Cherokee Phoenix
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Cherokee Phoenix

The Cherokee Phoenix, launched in New Echota, Ga., in 1828, was the first Native American newspaper. It carried the news in English and in the new Cherokee writing system. Publisher Elias Boudinot, born "Buck Deer," directed the newspaper to "pay a sacred regard to the truth."  This 1829 issue featured a story on whites encroaching on Native American lands.
Newseum collection

Ida B. Wells's Diary
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Ida B. Wells's Diary

Ida B. Wells became one of the first prominent African American women in journalism by campaigning tirelessly against lynching. In this 1885 diary entry, Wells wrote of her outrage over a lynching in Jackson, Tenn. She went on to publish the influential Memphis Free Speech in 1892, writing passionate editorials until the newspaper's offices were burned by a white mob.
Photo: Sarah Mercier/Newseum; diary: Loan, Special Collections Research Center, University of Chicago

Pullman Porter Stepstool and Bottle Openers
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Pullman Porter Stepstool and Bottle Openers

In the early-1900s, blacks were leaving the South in record numbers, partly due to the urging of the black newspaper The Chicago Defender. The Defender's influence was so feared by white Southerners that copies were confiscated and the newspaper was banned. To keep his newspaper circulating in the region, publisher Robert Sengstacke Abbott arranged for Pullman porters — mostly black men who worked on sleeping cars — to spread copies of the Defender throughout the South. This stepstool and these bottle openers were used by the porters in the early 20th century.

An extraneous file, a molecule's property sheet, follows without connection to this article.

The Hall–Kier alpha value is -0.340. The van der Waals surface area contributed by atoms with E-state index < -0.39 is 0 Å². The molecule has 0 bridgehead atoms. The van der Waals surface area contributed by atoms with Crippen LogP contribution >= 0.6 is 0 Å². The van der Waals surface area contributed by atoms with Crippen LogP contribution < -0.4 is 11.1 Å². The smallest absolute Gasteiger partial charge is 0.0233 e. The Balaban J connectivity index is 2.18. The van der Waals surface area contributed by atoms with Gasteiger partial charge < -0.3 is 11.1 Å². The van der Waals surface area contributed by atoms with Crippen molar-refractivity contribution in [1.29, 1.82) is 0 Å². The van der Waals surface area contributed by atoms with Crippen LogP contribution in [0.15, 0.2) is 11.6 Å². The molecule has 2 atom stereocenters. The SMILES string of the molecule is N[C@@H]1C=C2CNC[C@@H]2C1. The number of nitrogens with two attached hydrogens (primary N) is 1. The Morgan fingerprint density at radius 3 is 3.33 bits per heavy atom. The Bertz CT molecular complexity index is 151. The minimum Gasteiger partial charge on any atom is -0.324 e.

Photo: Sarah Mercier/Newseum; stepstool: Loan, Smithsonian National Museum of African American History & Culture; bottle openers: Loan, Smithsonian National Museum of African American History & Culture, Gift of Descendants of Robert & Georgia Thomas, Pulaski, Tenn.

Golden Hills' News
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Golden Hills' News

The Golden Hills' News, launched in San Francisco in 1854, was the first Asian American newspaper, aimed at immigrants drawn to America by the gold rush. The newspaper's name evokes a description of America by early Chinese immigrants, who called it a "golden mountain."  The newspaper reported local news and news from China. This April 22, 1854, front page includes a store's list of grocery items for sale.
Loan, American Antiquarian Society

Jorge Ramos/María Elena Salinas Press Passes
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Jorge Ramos/María Elena Salinas Press Passes

Jorge Ramos and María Maria Elena Salinas co-anchor Univision's nightly news program "Noticiero Univision," the most-watched newscast among Hispanics in the United States. They wore these press passes while covering international events, including Mexico's 2000 election and the selection of a new pope in 2013. Univision often rivals the major broadcast networks for viewers
Photo: Sarah Mercier/Newseum; Ramos press pass: Gift, Jorge Ramos, Univision News; Salinas press pass: Gift, María Elena Salinas

Artifacts Tell the Story of "One Nation With News for All"

Sixty artifacts — including a composing stick and lead type used by Benjamin Franklin, and some of the country's first ethnic newspapers — will be on display in "One Nation With News for All," the Newseum's new exhibit that explores the role of the ethnic media in America. The exhibit, created in partnership with the Smithsonian's Our American Journey project, is open from May 16, 2014 through Jan. 4, 2015.

Here are five artifacts that highlight some of the stories in the exhibit.

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